Red-Eyed Tree Frog Embryos Respond to Danger by Speed-HatchingThe Rainforest Site
While awaiting development into tadpoles, the embryos in clusters of red-eyed tree frog eggs face many perils, including snakes, wasps, and flooding. However, they are not as defenseless as they look. The embryos have the ability to sense danger and respond by causing themselves to speed-hatch. A 2016 study by researchers at Boston University shows how the tiny embryos manage to accomplish this extraordinary feat.
When a female red-eyed tree frog is ready to lay her eggs, she carries a male on her back until she finds a suitable location under a leaf above water. After she lays the sticky cluster of eggs, the male fertilizes them, and the parents leave the embryos on their own to hatch and drop into the water as tadpoles.
Normally, the development and hatching takes about six or seven days. However, if the embryos sense danger by feeling unusual vibrations, they can force themselves to hatch after only four days of development. They can tell the difference between harmless disturbances such as raindrops and lethal intrusions such as predators.
Researchers spent painstaking hours capturing images of the heads of embryos with a scanning electron microscope to find out what makes this ability possible. The secret is in the snouts. As part of the normal hatching process, the embryos release enzymes that weaken the egg membrane over time, enabling them to drop out when they are fully developed. Researchers discovered that the hatching glands that release the enzymes are located in the snouts of red-eyed tree frog embryos, and if they feel threatened, they can release all the enzymes at once in a concentrated form, creating an opening for escape within six seconds. Once the embryos are free, they drop into the water and begin their new lives as tadpoles.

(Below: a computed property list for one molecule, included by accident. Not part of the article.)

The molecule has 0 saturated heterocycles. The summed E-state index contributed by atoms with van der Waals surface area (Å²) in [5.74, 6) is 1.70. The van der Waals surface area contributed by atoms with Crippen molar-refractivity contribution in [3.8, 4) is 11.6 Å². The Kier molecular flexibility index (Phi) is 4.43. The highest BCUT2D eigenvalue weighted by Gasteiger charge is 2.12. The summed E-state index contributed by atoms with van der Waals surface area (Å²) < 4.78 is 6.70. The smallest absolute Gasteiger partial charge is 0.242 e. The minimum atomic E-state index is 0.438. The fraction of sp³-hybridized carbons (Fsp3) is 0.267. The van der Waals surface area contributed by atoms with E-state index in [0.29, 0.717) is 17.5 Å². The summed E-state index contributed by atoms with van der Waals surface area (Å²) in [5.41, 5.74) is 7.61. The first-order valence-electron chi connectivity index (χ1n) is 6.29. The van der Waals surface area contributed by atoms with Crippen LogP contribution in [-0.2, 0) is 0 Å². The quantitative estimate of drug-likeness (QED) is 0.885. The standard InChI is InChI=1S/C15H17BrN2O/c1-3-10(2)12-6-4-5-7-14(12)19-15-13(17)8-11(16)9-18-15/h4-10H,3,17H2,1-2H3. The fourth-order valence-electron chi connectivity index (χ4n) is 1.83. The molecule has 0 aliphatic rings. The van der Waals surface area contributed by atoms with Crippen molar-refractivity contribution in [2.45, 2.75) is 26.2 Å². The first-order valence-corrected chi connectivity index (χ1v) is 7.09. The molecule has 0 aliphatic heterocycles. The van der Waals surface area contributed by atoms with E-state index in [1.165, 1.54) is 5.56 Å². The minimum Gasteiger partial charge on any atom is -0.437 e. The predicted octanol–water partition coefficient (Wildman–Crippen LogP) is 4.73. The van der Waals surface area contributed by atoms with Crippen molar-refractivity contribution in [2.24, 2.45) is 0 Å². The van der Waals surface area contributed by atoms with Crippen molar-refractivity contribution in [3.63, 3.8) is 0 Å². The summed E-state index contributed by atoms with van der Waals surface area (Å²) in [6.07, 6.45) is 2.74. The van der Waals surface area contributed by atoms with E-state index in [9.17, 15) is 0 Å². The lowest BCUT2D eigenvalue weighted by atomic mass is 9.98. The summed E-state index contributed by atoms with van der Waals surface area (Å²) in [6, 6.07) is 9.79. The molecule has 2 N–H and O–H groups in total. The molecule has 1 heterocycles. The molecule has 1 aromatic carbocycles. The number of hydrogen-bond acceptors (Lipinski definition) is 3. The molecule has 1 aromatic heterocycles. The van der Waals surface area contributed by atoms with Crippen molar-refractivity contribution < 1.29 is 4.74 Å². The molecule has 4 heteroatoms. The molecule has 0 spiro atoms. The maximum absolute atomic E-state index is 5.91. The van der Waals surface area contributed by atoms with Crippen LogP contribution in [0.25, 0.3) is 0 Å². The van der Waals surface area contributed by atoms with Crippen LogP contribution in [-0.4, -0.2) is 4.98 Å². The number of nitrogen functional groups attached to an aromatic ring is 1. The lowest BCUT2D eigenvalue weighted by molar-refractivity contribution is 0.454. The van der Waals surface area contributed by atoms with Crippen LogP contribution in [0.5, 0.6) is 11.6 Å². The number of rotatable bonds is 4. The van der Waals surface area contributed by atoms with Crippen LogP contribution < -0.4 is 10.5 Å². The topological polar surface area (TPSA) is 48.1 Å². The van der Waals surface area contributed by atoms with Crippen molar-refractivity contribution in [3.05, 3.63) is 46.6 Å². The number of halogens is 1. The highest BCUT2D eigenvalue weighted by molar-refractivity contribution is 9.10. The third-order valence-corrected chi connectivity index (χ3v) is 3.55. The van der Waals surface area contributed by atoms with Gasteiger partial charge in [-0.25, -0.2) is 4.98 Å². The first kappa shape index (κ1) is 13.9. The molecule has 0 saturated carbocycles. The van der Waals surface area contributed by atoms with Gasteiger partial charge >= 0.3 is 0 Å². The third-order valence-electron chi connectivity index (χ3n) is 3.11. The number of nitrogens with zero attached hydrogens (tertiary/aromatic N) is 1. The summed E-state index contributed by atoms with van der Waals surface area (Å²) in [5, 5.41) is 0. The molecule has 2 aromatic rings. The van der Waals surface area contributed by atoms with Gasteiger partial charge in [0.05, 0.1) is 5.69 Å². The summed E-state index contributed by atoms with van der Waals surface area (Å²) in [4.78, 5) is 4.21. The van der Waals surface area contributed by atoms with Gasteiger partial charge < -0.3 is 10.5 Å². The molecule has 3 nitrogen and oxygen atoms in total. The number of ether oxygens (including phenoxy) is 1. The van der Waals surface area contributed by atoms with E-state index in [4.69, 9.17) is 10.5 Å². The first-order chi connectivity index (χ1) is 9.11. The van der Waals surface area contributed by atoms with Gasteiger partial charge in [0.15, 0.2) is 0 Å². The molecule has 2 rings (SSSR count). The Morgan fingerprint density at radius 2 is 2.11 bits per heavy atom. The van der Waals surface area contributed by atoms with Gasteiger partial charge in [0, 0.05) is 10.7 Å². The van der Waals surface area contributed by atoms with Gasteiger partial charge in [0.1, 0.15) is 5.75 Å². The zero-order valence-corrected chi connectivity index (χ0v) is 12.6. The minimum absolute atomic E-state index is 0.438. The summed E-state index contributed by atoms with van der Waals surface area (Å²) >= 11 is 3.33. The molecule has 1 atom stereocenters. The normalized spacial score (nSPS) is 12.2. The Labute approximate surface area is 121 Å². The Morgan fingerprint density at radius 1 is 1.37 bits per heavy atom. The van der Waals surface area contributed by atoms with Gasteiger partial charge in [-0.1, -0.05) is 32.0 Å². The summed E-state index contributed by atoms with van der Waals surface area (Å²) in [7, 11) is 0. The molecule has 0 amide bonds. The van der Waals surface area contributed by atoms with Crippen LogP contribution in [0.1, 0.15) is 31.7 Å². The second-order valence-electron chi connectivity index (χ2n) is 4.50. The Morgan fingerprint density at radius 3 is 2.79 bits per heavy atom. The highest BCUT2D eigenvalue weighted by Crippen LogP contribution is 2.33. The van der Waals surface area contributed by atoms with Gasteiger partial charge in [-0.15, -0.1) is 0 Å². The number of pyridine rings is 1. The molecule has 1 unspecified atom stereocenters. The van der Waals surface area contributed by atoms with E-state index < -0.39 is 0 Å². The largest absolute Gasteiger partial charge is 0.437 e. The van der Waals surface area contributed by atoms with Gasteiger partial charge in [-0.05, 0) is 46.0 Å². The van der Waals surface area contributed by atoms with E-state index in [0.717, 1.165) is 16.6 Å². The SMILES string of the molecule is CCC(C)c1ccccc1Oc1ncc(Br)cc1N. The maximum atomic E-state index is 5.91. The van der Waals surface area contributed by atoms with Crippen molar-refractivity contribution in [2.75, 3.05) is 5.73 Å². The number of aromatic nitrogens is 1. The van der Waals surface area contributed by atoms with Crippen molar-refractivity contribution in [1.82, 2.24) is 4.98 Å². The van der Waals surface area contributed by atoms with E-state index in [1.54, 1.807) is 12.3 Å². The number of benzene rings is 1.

People normally think of the embryo phase as passive, but this ability to speed-hatch is an amazing early survival mechanism. Watch this video to learn about the mind-boggling means of survival another frog species employs.